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Viewing swaag.org website implies consent to set cookies on your computer. Full details Swaledale and Arkengarthdale Archaeology Group
Registered Charitable Incorporated Organisation Number 1155775
SWAAG Honorary President:
Tim Laurie FSA

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 *****SWAAG_ID***** 904
 Date Entered 11/11/2015
 Updated on 11/11/2015
 Recorded by Tim Laurie
 Category Fungus / Mould
 Record Type Botanical HER
 Site Access Public Footpath
 Record Date 10/10/2015
 Location Arkle Beck Pastures
 Civil Parish Reeth
 Brit. National Grid NZ 033 006
 Altitude 240m
 Geology River Terraces and solifluction deposits on northern side of Arkle Beck
 Record Name Wax Caps in the old pastures above Arkle Beck and the disappearance of wild mushrooms.
 Record Description Wax caps are the brightly coloured fungi which can be seen growing wherever old pastures have not been treated with nitrogen based fertiliser. There are a fair number of different species to be found, some common, some not so common. All are interesting and well worth searching out the best examples for a photograph at this time of year. See: http://www.first-nature.com/fungi/~hygrophoraceae.php Photograph, admire but do not eat these bright fungi. Note! Final identification of these fungi is a specialist field. My identifications are therefor provisional and revisions are invited!
 Dimensions See photos
 Additional Notes Whereas inedible bright Waxcaps are relatively common in the Dales (uncommon eldewhere), edible Field Mushrooms and Horse Mushrooms, which were once a treat to be found in the same pastures, have now completely disappeared. I have not seen a single wild edible mushroom in all the upland pastures where these were once common, both on limestone grasslands of the high fell sides and also on in the few remaining small and relatively inaccessible old pastures which were not considered worth the cost of fertiliser. However, in my experience wild mushrooms have during the last few years disappeared, even during the humid damp days of autumn, completely. Very occasional isolated mushrooms may survive somewhere. I understand that the cause of the disappearance of wild mushrooms has been the chemical and residual pharmaceutical content of sheep and cattle urine. I hope that I am mistaken and look forward to contradiction and to being informed that the once awaited mushroom bonanza still exists somewhere. Photographs of the underside of the waxcaps are useful in identification and can be taken with the camera on the ground close to, at ground level.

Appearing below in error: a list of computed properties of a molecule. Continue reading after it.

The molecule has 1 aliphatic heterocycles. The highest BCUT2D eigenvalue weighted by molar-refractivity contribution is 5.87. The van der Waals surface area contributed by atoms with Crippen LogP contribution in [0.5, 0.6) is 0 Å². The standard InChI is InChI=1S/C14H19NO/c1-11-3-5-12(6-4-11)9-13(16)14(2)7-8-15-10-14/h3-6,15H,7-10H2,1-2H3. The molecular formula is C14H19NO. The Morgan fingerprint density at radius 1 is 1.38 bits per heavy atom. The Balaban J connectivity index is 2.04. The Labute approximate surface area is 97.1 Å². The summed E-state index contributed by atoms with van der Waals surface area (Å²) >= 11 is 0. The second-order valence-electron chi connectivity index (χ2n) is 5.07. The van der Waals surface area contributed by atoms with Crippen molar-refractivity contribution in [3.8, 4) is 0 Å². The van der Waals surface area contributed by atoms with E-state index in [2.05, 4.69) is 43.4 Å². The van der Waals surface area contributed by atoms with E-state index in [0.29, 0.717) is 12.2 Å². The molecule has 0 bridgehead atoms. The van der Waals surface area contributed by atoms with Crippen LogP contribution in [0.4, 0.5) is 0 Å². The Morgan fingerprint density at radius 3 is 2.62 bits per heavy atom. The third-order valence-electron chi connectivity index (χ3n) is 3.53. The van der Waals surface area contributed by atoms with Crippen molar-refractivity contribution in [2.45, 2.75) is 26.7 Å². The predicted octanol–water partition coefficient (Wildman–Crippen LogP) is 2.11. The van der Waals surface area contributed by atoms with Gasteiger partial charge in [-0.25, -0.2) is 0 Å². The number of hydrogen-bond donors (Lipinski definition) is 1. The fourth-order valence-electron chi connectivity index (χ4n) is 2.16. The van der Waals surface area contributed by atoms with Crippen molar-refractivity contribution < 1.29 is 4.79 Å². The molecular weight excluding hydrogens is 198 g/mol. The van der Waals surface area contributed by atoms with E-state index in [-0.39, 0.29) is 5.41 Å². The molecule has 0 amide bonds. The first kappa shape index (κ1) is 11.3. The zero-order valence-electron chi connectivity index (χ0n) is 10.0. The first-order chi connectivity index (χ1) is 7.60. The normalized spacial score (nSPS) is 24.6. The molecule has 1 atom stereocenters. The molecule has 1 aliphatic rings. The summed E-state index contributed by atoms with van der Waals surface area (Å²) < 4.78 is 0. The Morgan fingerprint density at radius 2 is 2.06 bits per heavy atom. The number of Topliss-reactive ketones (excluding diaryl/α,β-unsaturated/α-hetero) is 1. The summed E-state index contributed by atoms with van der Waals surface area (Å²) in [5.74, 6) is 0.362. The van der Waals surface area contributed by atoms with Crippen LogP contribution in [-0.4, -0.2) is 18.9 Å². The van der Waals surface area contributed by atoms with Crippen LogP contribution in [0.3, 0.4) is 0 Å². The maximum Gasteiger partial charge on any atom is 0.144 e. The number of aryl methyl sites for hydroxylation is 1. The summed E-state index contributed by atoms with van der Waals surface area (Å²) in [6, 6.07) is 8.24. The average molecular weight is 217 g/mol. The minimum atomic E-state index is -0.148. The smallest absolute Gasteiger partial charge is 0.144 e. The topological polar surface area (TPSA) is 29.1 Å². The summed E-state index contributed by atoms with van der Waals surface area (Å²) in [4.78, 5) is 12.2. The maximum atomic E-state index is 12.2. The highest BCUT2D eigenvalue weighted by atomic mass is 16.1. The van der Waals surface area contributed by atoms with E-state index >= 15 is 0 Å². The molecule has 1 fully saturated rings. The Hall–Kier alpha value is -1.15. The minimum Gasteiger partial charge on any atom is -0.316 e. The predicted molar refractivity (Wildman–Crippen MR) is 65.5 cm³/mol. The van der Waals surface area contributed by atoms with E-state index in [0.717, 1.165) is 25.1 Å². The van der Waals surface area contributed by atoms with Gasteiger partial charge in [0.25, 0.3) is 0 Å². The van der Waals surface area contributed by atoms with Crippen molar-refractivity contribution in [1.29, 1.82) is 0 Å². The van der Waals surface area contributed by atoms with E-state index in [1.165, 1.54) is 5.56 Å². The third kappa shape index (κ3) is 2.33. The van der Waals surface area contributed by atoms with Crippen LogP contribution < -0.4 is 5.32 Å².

Image 1 ID 6544         Click image to enlarge
 Image 1 Description Old pastures, Arkle Beck North Bank.
 Image 2 ID 6545         Click image to enlarge
 Image 2 Description Scarlet Waxcap, or possibly the uncommon Crimson Waxcap
 Image 3 ID 6546         Click image to enlarge
 Image 3 Description Scarlet Waxcap
 Image 4 ID 6547         Click image to enlarge
 Image 4 Description Scarlet Waxcap
 Image 5 ID 6548         Click image to enlarge
 Image 5 Description Meadow Waxcap
 Image 6 ID 6549         Click image to enlarge
 Image 6 Description Meadow Waxcap
 Image 7 ID 6550         Click image to enlarge
 Image 7 Description Meadow Waxcap
 Image 8 ID 6551         Click image to enlarge
 Image 8 Description Butter Waxcap
 Image 9 ID 6552         Click image to enlarge
 Image 9 Description Butter Waxcaps
 Image 10 ID 6553         Click image to enlarge
 Image 10 Description Snowy Waxcap with Scarlet Waxcaps
 Image 11 ID 6554
 Image 11 Description Meadow and Scarlet Waxcaps
 Image 12 ID 6555
 Image 12 Description Scarlet Waxcaps
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